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Overcoming Sin during Lent

Homily for Ash Wednesday

by Fr. Tommy Lane

The word “Lent” comes from an old English word which means “springtime” so it reminds us of spring cleaning and the new life in nature during spring. This season of Lent is a time of special grace for us in which we want to do some spring cleaning in our lives and enjoy new life as a result. Therefore we have come here today to acknowledge that we are sinners. We want to clean up our lives during Lent. We want to leave sin behind and grow closer to the Lord. We want a change of heart this Lent.

The words of the Lord through the prophet Joel in our first reading are words that have special significance for us today as we begin this season of Lent and are words that we can easily see the Lord speaking to us personally,

“Yet even now, says the Lord,
return to me with your whole heart,
with fasting, and weeping, and mourning;
Rend your hearts, not your garments,
and return to the Lord, your God.
For gracious and merciful is he,
slow to anger, rich in kindness,
and relenting in punishment.”
(Joel 2:12-13)

The words of Paul in our second reading to the Corinthians are also very relevant for us as we begin this season of Lent,

We implore you on behalf of Christ, be reconciled to God. For our sake he made him to be sin who did not know sin, so that we might become the righteousness of God in him. (2 Cor 5:20-21)

In the Scriptures when people left sin behind and turned over a new leaf they used ashes to symbolize their repentance. Job said, “I disown what I have said, and repent in dust and ashes.” (Job 42:6) Daniel “turned to the Lord God, pleading in earnest prayer, with fasting, sackcloth, and ashes.” (Dan 9:3) Jesus said, “Woe to you, Chorazin! Woe to you, Bethsaida! For if the mighty deeds done in your midst had been done in Tyre and Sidon, they would long ago have repented, sitting in sackcloth and ashes.” (Matt 11:21; Luke 10:13). Therefore in a spirit of repentance we will take take ashes on our foreheads.

Sometimes people ask, “What are you doing for Lent?” There is one thing to give up during Lent – sin. This season of Lent is a preparation for renewing our baptismal promises during the Easter Vigil on Holy Saturday night. Paul says, when writing to the Romans (6:3-6), that when we were baptized we died to our old way of life to live a new way of life i.e. when we were baptized we died to our old sinful ways, we left sin behind. Therefore Paul says that when we were baptized we went into the tomb with Jesus and rose out of the tomb again with Jesus to a new life. The season of Lent is to give us time once again to die to our old sinful ways and rise out of the tomb with Jesus to a new way of life so that by the Easter Vigil on Holy Saturday night when we renew our baptismal vows we will also have renewed our lives. That is why the First Preface of Lent says,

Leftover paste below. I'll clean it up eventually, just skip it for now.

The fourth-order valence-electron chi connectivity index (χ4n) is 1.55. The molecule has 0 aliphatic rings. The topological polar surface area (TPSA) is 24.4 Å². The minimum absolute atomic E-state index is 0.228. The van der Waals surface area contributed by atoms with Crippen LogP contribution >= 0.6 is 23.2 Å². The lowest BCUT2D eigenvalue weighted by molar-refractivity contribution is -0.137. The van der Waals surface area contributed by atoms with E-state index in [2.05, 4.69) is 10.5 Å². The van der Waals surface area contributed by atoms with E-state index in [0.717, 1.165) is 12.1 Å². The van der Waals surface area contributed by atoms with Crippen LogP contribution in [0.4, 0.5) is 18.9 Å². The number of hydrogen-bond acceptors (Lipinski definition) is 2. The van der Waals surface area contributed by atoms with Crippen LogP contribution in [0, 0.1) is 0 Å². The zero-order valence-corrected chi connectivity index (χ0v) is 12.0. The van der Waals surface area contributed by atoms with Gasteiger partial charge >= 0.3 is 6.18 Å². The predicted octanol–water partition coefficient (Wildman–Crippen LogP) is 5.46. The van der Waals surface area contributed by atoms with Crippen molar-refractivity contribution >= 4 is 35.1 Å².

Each year you give us this joyful season
when we prepare to celebrate the paschal mystery
with mind and heart renewed.

In our second reading Paul wrote to the Corinthians not to receive the grace of God in vain (2 Cor 6:1). During Lent this year let us too not receive the grace of God in vain.

To show that we are serious about overcoming sin we do penance. Our penance during Lent as well as being a small attempt at reparation for our sins is a symbol of the change of heart we want to achieve. In the Gospel today (Matt 6:1-6, 16-18) Jesus spoke about prayer, fasting and giving alms. Since the early centuries these are three practices the Church has encouraged us to undertake during Lent as a form of penance: praying more, fasting and giving alms to the poor.

  • We fast today and on Good Friday and abstain from meat on the Fridays of Lent. In a spirit of repentance we have always fasted from one of our favorite foods for the entire season of Lent e.g. candy. It is a way of showing that we love the Lord more than food and that we love the Lord more than sin.

  • There are many ways of giving alms. In helping other people we also love the Lord.

  • I hope Lent may also be for you a time of growing closer to the Lord by spending more time in prayer. This would also be a good time to renew praying the Rosary daily if you have been neglectful. Reading the Bible and reading spiritual books are also a great help.

I wish you a holy season of Lent, a joyful season of Lent, a time in which you grow closer to the Lord and leave sin behind. The Lord comes to us with a different grace in each season. May the grace God gives us during this season of Lent not be in vain. I conclude with the opening prayer of Mass,

Lord,
protect us in our struggle against evil.
As we begin the discipline of Lent,
make this season holy by our self-denial.
(Opening Prayer of Mass on Ash Wednesday)

This homily was delivered in a parish in Maryland near where I have joined the faculty of Mount St. Mary’s Seminary, Emmitsburg, Maryland.

More homilies for Ash Wednesday

Related Homilies: Homilies on the First Sunday of Lent deal with prayer, fasting and almsgiving


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